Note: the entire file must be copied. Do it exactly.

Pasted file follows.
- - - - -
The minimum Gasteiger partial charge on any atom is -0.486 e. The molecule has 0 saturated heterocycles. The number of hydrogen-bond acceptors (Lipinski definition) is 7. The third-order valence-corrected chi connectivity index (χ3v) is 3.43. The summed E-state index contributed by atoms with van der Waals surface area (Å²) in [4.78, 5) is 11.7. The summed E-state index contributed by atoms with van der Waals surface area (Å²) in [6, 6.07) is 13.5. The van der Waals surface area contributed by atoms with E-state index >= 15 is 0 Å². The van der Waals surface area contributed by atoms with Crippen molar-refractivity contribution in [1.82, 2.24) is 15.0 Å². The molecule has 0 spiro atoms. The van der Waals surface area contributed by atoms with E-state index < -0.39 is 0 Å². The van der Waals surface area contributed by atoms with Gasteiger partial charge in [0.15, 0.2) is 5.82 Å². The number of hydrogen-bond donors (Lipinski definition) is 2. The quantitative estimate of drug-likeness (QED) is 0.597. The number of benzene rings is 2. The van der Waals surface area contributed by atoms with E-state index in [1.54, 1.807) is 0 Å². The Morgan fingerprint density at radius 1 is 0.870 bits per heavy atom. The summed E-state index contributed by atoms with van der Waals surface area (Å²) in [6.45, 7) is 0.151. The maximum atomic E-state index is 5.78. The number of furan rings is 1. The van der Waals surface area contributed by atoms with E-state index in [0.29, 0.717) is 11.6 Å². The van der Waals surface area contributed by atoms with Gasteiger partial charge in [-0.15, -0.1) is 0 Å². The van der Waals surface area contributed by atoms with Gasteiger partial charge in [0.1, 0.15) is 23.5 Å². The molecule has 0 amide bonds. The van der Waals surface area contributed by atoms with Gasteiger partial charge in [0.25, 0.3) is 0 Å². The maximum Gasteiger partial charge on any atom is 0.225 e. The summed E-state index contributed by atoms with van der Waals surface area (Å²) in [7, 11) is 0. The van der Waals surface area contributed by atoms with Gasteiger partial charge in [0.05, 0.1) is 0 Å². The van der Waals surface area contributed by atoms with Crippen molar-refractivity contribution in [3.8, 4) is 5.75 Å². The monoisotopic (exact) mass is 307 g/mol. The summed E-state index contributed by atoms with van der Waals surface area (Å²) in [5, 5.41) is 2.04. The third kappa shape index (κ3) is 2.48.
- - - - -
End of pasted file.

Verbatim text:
The minimum Gasteiger partial charge on any atom is -0.486 e. The molecule has 0 saturated heterocycles. The number of hydrogen-bond acceptors (Lipinski definition) is 7. The third-order valence-corrected chi connectivity index (χ3v) is 3.43. The summed E-state index contributed by atoms with van der Waals surface area (Å²) in [4.78, 5) is 11.7. The summed E-state index contributed by atoms with van der Waals surface area (Å²) in [6, 6.07) is 13.5. The van der Waals surface area contributed by atoms with E-state index >= 15 is 0 Å². The van der Waals surface area contributed by atoms with Crippen molar-refractivity contribution in [1.82, 2.24) is 15.0 Å². The molecule has 0 spiro atoms. The van der Waals surface area contributed by atoms with E-state index < -0.39 is 0 Å². The van der Waals surface area contributed by atoms with Gasteiger partial charge in [0.15, 0.2) is 5.82 Å². The number of hydrogen-bond donors (Lipinski definition) is 2. The quantitative estimate of drug-likeness (QED) is 0.597. The number of benzene rings is 2. The van der Waals surface area contributed by atoms with E-state index in [1.54, 1.807) is 0 Å². The Morgan fingerprint density at radius 1 is 0.870 bits per heavy atom. The summed E-state index contributed by atoms with van der Waals surface area (Å²) in [6.45, 7) is 0.151. The maximum atomic E-state index is 5.78. The number of furan rings is 1. The van der Waals surface area contributed by atoms with E-state index in [0.29, 0.717) is 11.6 Å². The van der Waals surface area contributed by atoms with Gasteiger partial charge in [-0.15, -0.1) is 0 Å². The van der Waals surface area contributed by atoms with Gasteiger partial charge in [0.1, 0.15) is 23.5 Å². The molecule has 0 amide bonds. The van der Waals surface area contributed by atoms with Gasteiger partial charge in [0.25, 0.3) is 0 Å². The maximum Gasteiger partial charge on any atom is 0.225 e. The summed E-state index contributed by atoms with van der Waals surface area (Å²) in [7, 11) is 0. The van der Waals surface area contributed by atoms with Gasteiger partial charge in [0.05, 0.1) is 0 Å². The van der Waals surface area contributed by atoms with Crippen molar-refractivity contribution in [3.8, 4) is 5.75 Å². The monoisotopic (exact) mass is 307 g/mol. The summed E-state index contributed by atoms with van der Waals surface area (Å²) in [5, 5.41) is 2.04. The third kappa shape index (κ3) is 2.48.